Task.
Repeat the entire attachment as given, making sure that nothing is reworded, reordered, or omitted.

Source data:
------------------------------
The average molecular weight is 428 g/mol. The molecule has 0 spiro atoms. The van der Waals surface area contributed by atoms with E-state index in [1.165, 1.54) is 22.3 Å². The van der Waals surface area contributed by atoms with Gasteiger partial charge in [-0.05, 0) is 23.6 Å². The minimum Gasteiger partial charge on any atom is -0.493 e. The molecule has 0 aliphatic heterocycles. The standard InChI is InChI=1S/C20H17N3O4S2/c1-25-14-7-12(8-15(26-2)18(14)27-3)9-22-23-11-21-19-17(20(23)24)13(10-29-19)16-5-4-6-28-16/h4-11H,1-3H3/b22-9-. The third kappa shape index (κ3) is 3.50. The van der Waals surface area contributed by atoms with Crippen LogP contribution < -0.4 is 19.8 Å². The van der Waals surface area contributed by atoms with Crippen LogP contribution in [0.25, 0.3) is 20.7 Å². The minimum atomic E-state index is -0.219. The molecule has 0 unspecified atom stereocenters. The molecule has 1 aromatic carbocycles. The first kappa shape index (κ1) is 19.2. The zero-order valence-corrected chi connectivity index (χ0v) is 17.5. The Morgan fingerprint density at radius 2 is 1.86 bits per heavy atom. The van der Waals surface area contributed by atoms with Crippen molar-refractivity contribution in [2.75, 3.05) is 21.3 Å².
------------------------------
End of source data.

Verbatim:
The average molecular weight is 428 g/mol. The molecule has 0 spiro atoms. The van der Waals surface area contributed by atoms with E-state index in [1.165, 1.54) is 22.3 Å². The van der Waals surface area contributed by atoms with Gasteiger partial charge in [-0.05, 0) is 23.6 Å². The minimum Gasteiger partial charge on any atom is -0.493 e. The molecule has 0 aliphatic heterocycles. The standard InChI is InChI=1S/C20H17N3O4S2/c1-25-14-7-12(8-15(26-2)18(14)27-3)9-22-23-11-21-19-17(20(23)24)13(10-29-19)16-5-4-6-28-16/h4-11H,1-3H3/b22-9-. The third kappa shape index (κ3) is 3.50. The van der Waals surface area contributed by atoms with Crippen LogP contribution < -0.4 is 19.8 Å². The van der Waals surface area contributed by atoms with Crippen LogP contribution in [0.25, 0.3) is 20.7 Å². The minimum atomic E-state index is -0.219. The molecule has 0 unspecified atom stereocenters. The molecule has 1 aromatic carbocycles. The first kappa shape index (κ1) is 19.2. The zero-order valence-corrected chi connectivity index (χ0v) is 17.5. The Morgan fingerprint density at radius 2 is 1.86 bits per heavy atom. The van der Waals surface area contributed by atoms with Crippen molar-refractivity contribution in [2.75, 3.05) is 21.3 Å².